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Social media in the workplace carries risks

SMALL-BUSINESS IN BOX

Also: Online video can help sell products, and how estimated tax payments work.

March 08, 2010|By Karen E. Klein


FOR THE RECORD:
Estimated taxes: An item in the Small Business In Box article in Monday's Section A about tax payments for the self-employed said estimated taxes must be paid in four annual installments. The IRS and the state of California require the self-employed to estimate what they owe and pay that amount in four equal payments during the year. —

Dear Karen: My employees use social media such as Facebook and Twitter at work. Is this a security risk?

Answer: Like e-mail, social networks can expose businesses to viruses and computer hacking. Employees should be careful about clicking links or interacting with people they don't know. Employee training and written policies can help, said Mike Hrabik, chief technology officer at Solutionary, an information security company in Omaha.

Specify which sites and technologies your employees can access at work. "Consider establishing what kind of content they can publish online. Be sure that all information shared on a public medium complies with your company's guidelines," Hrabik said.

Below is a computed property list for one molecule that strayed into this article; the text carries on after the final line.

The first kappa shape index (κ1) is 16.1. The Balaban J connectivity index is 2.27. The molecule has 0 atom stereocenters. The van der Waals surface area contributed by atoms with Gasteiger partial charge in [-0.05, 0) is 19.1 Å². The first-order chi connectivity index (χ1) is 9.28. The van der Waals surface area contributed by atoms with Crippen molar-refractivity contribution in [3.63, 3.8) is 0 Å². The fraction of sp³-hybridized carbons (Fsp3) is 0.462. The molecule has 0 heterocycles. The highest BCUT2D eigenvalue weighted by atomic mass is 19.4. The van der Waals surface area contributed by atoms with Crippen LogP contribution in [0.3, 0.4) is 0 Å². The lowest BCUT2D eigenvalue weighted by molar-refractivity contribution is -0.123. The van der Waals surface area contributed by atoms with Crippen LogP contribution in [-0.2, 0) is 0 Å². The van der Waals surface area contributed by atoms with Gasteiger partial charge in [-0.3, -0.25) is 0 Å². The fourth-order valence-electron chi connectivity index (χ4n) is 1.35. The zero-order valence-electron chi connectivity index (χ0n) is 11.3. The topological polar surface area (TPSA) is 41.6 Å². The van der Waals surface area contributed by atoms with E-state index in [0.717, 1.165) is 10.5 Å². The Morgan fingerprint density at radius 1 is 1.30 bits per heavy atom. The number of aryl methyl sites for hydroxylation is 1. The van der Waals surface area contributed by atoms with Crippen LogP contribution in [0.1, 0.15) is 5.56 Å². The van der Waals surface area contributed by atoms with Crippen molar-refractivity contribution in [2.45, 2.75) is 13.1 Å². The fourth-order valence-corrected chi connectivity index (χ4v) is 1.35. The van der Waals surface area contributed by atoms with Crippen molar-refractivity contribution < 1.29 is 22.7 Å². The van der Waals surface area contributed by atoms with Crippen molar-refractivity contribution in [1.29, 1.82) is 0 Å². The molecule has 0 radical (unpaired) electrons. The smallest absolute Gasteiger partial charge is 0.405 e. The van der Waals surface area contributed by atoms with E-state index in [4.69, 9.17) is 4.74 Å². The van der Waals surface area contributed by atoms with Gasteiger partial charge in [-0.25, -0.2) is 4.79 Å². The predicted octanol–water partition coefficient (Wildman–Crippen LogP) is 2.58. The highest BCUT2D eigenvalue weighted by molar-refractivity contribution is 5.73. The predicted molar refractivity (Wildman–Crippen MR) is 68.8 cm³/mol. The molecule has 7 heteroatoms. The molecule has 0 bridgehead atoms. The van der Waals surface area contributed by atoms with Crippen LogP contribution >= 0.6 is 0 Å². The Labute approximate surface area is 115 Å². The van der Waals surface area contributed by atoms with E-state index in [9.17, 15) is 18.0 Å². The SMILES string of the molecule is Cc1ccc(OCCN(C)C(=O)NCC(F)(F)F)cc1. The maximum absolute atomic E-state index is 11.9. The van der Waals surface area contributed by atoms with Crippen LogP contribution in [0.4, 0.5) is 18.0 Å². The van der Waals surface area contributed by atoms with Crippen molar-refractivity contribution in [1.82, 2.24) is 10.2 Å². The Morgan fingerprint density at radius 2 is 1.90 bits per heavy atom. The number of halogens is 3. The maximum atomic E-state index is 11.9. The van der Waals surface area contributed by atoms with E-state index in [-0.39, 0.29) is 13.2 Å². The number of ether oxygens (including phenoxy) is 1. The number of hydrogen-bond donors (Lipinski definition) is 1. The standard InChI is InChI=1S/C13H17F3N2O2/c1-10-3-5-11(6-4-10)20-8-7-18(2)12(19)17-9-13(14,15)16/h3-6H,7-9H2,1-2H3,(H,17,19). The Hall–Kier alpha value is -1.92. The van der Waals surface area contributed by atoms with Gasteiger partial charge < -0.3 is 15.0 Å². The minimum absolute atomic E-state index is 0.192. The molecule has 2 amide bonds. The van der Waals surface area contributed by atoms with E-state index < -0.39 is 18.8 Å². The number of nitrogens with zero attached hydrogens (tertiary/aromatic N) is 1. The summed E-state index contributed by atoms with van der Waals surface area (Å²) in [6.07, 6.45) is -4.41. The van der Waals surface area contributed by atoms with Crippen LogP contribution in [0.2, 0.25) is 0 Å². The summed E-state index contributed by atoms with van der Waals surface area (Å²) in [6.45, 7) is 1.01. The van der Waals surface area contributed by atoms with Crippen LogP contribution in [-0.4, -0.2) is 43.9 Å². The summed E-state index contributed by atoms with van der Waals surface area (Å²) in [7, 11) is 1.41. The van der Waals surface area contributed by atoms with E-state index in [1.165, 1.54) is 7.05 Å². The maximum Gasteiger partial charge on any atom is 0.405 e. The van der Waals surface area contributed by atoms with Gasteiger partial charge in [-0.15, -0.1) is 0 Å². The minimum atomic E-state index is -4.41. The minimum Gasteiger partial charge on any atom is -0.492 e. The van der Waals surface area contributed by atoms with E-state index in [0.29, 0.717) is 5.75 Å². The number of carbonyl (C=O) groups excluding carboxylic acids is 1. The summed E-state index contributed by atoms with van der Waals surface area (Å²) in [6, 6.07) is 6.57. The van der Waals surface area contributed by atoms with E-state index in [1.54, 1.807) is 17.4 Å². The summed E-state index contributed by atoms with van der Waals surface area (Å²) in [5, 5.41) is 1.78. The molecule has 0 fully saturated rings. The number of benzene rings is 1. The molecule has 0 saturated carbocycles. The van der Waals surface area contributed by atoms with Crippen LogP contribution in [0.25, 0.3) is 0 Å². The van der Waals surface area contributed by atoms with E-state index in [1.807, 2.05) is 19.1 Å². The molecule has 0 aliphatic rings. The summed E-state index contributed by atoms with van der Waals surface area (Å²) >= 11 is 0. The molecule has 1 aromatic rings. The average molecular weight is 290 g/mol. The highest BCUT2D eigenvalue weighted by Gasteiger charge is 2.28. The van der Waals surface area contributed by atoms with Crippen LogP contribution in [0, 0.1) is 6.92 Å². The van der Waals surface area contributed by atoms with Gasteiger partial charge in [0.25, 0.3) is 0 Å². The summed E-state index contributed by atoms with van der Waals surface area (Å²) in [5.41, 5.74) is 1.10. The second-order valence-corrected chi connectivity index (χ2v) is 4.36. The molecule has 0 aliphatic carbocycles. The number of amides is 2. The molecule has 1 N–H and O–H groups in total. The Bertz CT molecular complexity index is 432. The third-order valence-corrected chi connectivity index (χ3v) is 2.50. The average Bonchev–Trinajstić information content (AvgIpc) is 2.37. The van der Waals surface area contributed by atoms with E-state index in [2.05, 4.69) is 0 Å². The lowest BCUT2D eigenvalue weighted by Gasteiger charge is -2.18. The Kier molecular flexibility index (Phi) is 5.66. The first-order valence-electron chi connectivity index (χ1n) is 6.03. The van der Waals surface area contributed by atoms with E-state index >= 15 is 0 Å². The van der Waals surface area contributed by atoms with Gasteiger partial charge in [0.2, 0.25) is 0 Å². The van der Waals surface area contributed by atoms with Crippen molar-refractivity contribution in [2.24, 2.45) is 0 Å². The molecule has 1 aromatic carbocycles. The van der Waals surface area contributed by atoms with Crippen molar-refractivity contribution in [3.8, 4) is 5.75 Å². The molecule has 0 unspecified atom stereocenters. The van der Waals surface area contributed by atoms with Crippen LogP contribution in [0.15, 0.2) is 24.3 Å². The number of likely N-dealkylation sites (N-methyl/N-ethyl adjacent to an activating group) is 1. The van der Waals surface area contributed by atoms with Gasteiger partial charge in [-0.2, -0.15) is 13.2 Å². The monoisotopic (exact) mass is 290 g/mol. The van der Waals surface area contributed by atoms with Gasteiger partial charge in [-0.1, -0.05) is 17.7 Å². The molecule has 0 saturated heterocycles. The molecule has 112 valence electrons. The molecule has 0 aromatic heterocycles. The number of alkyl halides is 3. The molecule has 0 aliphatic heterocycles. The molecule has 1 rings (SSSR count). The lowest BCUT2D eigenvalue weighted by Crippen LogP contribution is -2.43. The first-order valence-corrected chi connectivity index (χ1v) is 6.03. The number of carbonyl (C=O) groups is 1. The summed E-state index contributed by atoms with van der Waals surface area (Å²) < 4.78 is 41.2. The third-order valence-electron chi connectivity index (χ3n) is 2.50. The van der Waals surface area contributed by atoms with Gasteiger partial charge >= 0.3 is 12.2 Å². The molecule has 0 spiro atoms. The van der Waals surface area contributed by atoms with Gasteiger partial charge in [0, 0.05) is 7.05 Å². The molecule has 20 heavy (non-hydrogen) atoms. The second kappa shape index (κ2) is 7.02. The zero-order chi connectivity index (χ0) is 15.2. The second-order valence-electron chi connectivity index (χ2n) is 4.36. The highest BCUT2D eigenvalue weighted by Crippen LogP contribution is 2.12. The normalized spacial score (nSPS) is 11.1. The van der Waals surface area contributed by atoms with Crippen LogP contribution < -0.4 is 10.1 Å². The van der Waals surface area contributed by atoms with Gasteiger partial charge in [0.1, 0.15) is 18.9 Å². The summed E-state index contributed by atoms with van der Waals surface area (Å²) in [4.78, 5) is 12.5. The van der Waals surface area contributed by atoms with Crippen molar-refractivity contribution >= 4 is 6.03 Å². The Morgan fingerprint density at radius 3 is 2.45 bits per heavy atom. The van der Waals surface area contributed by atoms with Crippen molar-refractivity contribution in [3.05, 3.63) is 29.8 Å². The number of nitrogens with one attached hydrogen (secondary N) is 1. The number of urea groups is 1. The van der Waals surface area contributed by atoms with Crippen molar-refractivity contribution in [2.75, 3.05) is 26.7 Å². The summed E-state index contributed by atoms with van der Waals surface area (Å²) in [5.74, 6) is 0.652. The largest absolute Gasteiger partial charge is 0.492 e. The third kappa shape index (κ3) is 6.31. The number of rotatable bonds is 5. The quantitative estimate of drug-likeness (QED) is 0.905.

Web video can pull in customers

Dear Karen: Everyone tells me I should have video on my website. We sell a simple product with nice pictures. Do I really need video?

Answer: If you're selling a well-established product, video may not be crucial, but it is becoming expected. If you're selling a new product -- or a new twist on an old one -- video can reassure buyers of its usefulness.

"Think of online video as your chance to have a personal conversation with your new customers. Show them your product, why it is so great, what features it has and how to use it," said Laura Beken, co-founder of HandBookLive, a website that features video-based handbooks.

A quick guide to estimated taxes

Dear Karen: What are estimated tax payments?

Answer: When you work for an employer, various taxes are withheld from your paycheck. When you are self-employed, federal and state taxes are not withheld from your income, so the IRS and the state of California require you to estimate what you owe and pay those taxes in four annual installments.

They're called estimates because you estimate how much to pay to cover your federal and state income tax and self-employment tax liability. If you don't make these payments, using IRS Form 1040-ES, "you may be subject to penalties, interest and a big tax bill at the end of the year," said Jim Sharvin, a CPA in Torrance.

Questions? Write to Karen at inbox.business@latimes.com or In Box, Los Angeles Times, 202 W. 1st St., Los Angeles, CA 90012.

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